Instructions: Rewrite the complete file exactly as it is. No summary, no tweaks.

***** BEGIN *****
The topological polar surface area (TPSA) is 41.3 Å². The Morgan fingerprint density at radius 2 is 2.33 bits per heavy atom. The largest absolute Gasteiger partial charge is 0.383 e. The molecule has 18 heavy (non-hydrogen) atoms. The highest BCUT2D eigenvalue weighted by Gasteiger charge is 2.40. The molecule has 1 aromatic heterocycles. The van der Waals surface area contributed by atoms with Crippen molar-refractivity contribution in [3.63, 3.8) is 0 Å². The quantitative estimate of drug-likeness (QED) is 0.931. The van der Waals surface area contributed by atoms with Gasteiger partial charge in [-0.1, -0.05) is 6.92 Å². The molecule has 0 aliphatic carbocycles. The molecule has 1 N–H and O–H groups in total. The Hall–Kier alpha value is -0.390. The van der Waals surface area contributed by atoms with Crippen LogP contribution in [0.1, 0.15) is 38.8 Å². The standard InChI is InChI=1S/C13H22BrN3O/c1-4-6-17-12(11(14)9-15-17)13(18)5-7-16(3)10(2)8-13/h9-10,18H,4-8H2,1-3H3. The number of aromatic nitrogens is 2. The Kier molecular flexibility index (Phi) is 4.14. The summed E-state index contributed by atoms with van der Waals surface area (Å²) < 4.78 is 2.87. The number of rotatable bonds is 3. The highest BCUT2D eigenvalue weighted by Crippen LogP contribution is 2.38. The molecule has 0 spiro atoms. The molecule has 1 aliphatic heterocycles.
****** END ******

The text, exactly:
The topological polar surface area (TPSA) is 41.3 Å². The Morgan fingerprint density at radius 2 is 2.33 bits per heavy atom. The largest absolute Gasteiger partial charge is 0.383 e. The molecule has 18 heavy (non-hydrogen) atoms. The highest BCUT2D eigenvalue weighted by Gasteiger charge is 2.40. The molecule has 1 aromatic heterocycles. The van der Waals surface area contributed by atoms with Crippen molar-refractivity contribution in [3.63, 3.8) is 0 Å². The quantitative estimate of drug-likeness (QED) is 0.931. The van der Waals surface area contributed by atoms with Gasteiger partial charge in [-0.1, -0.05) is 6.92 Å². The molecule has 0 aliphatic carbocycles. The molecule has 1 N–H and O–H groups in total. The Hall–Kier alpha value is -0.390. The van der Waals surface area contributed by atoms with Crippen LogP contribution in [0.1, 0.15) is 38.8 Å². The standard InChI is InChI=1S/C13H22BrN3O/c1-4-6-17-12(11(14)9-15-17)13(18)5-7-16(3)10(2)8-13/h9-10,18H,4-8H2,1-3H3. The number of aromatic nitrogens is 2. The Kier molecular flexibility index (Phi) is 4.14. The summed E-state index contributed by atoms with van der Waals surface area (Å²) < 4.78 is 2.87. The number of rotatable bonds is 3. The highest BCUT2D eigenvalue weighted by Crippen LogP contribution is 2.38. The molecule has 0 spiro atoms. The molecule has 1 aliphatic heterocycles.